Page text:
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Old 07-07-2007, 02:02   #16
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Originally Posted by delmarrey
I hope you weren't pulling something out of nothing.
You're the only one who can answer that mate.

Have fun.

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Old 07-07-2007, 03:47   #17
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Originally Posted by cat man do
Oh and Rick, those pic's are short board's, they are long board's when they get to 3 ft plus.
Dave, Buddy! Technicalities. He didn't say how long his boat is. It could be a 12' dink then a 24" sanding board would be "long". Now if it's as big as that monstrosity you're building he'd need a 10' 4 man sanding board! *lol*
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Old 07-07-2007, 04:00   #18
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If only I could get 4 dudes interested enough to swing a board.

I do actually have a mate who likes boarding and want's to do the boat, "cause it's already so straight" say's he, but he'll need someone on the other end of the six footer, and it won't be me.

If you look at my gallery pic's at the hull's, I got to that stage with a sat 180 Hitachi 2 speed sander with 36 grit, before hi-build.

Dave
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Old 13-07-2007, 12:50   #19
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Thanks for the advice.
So it looks like I can repair the damage - it will just take time.

As I am keen to get the boat in the water, I have decided to finish the painting and then re-do the sanding the next time I take it out of the water. I am going to re-furb the interior next winter, so the sanding job can be done then. Bear in mind that I bought the boat on the hard standing - so I have yet to enjoy it being in the water - the boat will still look pretty good and at least its not something that is going to get worse !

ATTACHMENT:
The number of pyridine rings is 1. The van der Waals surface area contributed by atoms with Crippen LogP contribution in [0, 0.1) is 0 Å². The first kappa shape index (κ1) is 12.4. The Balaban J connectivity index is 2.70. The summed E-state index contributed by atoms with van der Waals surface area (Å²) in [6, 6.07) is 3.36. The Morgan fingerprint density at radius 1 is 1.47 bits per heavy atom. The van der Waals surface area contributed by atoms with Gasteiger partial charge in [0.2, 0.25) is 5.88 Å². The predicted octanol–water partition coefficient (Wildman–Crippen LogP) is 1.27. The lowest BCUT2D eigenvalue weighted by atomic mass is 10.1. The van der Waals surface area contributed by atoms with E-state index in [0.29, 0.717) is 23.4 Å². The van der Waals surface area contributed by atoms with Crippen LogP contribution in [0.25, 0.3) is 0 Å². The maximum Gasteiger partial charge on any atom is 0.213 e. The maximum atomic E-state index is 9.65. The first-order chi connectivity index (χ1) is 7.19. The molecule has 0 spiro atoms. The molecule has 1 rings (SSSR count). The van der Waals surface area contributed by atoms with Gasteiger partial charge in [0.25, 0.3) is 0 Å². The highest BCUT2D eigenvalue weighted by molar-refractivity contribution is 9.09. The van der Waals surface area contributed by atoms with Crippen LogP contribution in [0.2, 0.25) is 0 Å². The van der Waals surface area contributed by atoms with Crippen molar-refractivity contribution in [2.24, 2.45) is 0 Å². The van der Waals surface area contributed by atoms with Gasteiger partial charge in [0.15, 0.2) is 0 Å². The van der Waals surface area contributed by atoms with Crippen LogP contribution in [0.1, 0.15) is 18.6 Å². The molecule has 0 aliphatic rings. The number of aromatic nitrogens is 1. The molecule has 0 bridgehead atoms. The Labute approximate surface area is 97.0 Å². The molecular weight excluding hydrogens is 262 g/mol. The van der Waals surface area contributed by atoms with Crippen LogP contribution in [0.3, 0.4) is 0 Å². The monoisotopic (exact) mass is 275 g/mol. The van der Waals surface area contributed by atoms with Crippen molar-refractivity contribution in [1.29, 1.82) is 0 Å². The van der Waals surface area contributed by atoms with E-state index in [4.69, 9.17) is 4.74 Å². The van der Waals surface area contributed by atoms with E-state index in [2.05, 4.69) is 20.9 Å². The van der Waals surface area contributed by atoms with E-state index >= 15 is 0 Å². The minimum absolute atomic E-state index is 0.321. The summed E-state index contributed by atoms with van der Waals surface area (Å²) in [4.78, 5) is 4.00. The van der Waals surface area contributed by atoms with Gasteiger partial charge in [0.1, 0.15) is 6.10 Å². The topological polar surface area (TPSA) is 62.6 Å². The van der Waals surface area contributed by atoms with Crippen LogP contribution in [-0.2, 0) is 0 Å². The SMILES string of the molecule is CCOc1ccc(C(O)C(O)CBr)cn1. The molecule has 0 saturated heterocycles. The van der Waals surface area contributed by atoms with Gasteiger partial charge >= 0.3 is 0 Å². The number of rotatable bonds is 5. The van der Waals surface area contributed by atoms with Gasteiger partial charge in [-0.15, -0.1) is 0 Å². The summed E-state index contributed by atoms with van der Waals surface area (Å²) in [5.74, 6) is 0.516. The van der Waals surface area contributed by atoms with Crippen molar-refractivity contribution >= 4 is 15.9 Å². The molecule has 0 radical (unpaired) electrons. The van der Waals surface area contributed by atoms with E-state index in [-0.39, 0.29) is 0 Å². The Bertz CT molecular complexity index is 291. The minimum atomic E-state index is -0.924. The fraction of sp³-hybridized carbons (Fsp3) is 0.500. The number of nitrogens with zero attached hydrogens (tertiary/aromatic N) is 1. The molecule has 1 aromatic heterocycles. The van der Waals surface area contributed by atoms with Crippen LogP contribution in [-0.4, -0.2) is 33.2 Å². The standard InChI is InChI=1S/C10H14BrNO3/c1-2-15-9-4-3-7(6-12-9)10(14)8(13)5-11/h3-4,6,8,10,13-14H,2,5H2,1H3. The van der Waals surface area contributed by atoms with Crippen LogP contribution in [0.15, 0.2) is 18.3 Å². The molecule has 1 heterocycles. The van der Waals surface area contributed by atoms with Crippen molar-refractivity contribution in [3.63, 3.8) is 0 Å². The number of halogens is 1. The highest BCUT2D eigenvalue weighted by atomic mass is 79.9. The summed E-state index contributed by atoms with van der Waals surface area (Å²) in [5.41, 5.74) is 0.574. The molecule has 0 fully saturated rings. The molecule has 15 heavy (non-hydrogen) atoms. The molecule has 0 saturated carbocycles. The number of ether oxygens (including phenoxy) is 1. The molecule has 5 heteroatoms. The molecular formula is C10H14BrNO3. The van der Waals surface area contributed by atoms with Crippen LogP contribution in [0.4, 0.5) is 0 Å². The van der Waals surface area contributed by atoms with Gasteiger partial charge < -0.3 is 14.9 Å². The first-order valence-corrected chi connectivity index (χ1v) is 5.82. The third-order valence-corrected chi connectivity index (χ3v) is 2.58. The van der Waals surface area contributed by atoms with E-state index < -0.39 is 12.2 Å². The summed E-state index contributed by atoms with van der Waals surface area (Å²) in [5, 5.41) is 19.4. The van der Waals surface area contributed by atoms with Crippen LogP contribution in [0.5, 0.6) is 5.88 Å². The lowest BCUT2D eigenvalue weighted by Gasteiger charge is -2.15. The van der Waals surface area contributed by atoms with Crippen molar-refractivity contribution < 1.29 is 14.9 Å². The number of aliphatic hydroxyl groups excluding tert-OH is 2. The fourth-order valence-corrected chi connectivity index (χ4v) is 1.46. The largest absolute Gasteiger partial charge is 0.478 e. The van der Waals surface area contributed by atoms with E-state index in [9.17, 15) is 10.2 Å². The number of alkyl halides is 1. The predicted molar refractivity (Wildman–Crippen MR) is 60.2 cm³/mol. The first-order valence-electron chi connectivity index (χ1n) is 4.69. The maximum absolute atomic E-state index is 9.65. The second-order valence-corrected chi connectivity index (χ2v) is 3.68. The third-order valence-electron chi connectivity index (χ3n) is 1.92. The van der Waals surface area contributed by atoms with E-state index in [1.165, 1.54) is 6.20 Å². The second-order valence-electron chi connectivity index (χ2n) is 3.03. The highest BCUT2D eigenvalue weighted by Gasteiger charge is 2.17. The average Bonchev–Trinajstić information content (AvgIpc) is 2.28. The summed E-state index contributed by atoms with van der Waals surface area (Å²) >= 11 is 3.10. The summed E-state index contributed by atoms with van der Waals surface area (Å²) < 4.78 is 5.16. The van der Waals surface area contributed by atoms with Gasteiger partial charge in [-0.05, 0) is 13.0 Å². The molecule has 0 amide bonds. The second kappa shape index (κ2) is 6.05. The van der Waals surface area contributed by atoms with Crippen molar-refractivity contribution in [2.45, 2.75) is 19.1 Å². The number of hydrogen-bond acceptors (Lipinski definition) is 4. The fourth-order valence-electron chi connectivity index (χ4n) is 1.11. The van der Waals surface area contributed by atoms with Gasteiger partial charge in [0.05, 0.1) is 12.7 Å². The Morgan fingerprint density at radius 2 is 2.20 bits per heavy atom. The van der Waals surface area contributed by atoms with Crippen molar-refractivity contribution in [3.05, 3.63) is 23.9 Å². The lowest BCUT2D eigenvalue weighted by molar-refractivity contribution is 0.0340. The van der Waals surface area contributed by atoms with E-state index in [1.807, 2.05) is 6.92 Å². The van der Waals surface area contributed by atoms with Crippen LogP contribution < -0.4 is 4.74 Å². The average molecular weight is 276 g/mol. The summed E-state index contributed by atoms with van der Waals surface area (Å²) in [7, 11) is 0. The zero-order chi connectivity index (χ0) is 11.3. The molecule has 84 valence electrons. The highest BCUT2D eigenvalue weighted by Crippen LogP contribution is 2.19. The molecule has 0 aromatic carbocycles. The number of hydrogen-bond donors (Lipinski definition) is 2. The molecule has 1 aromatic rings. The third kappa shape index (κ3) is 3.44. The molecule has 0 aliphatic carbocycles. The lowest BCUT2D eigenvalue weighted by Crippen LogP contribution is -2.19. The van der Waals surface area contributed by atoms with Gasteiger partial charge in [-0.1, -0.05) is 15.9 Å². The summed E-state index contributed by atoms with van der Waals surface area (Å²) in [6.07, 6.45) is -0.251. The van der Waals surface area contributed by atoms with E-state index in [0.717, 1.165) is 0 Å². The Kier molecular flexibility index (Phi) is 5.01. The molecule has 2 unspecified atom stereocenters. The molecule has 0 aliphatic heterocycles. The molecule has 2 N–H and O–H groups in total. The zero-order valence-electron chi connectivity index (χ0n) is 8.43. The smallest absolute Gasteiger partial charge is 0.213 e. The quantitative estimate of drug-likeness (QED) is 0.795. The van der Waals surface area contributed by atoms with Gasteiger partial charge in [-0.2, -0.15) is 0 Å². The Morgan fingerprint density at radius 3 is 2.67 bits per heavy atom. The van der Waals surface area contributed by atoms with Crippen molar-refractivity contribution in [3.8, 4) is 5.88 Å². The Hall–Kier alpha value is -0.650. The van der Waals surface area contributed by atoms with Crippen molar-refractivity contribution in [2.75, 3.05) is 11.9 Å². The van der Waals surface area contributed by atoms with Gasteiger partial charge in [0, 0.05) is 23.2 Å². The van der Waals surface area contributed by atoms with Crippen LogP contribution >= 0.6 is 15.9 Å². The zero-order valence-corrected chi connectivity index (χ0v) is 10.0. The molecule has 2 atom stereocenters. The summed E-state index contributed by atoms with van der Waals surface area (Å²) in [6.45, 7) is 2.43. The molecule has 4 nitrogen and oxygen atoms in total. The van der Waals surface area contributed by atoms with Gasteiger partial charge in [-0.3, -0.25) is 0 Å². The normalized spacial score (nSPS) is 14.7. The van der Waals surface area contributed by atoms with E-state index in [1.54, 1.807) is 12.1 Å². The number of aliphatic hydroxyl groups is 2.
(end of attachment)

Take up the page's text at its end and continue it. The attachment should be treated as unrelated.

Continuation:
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Old 13-07-2007, 13:27   #20
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Originally Posted by Dave-Fethiye
Bear in mind that I bought the boat on the hard standing - so I have yet to enjoy it being in the water -
Dave I hope I'm not overstepping my bounds here but . . . I have to say this. I am not an expert on wood boats but it is my understanding that when a wood boat has been on the hard for an extended period of time the tibers dry out and the boat becomes less than waterproof until the boat has been in the water for awhile. During that time you will need to be running your bilge pump often. I had a friend who had to rent a stronger pump till the boards swelled properly. It might be good to post a thread asking for advice and explaining how long the boat has been out of the water etc. so that some one more knowledgable can give you advice.
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Old 13-07-2007, 13:39   #21
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If it is a planked hull, then yes Charlie, when you relaunch, they leak like a sieve till the planks take back up again.
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Old 13-07-2007, 13:45   #22
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Thanks Charlie.
Yes - I have been a bit concerned over the past 3 or 4 weeks as I watched the timbers opening up pretty dreadful ! The tempreture in the shade here reached 51 degrees C last week !!!

Anyway the local boat buiders assured me that as the cotton caulking has not fallen out, the timbers will swell up again - just get it in the water

I DO have some backup: I have a generator ( which I use to provide power where I am working on the boat) and I'll connect my mains voltage swimming pool emptying pump (plus a friends one ) to the generator as a real backup to the bilge pumps. These two pumps working together are capable of removing 300 litres per minute ! Thats over a ton of water every 4 minutes. So I think I'll be safe.
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Old 13-07-2007, 20:53   #23
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Originally Posted by Dave-Fethiye
... These two pumps working together are capable of removing 300 litres per minute ! Thats over a ton of water every 4 minutes. So I think I'll be safe.
Aloha Dave,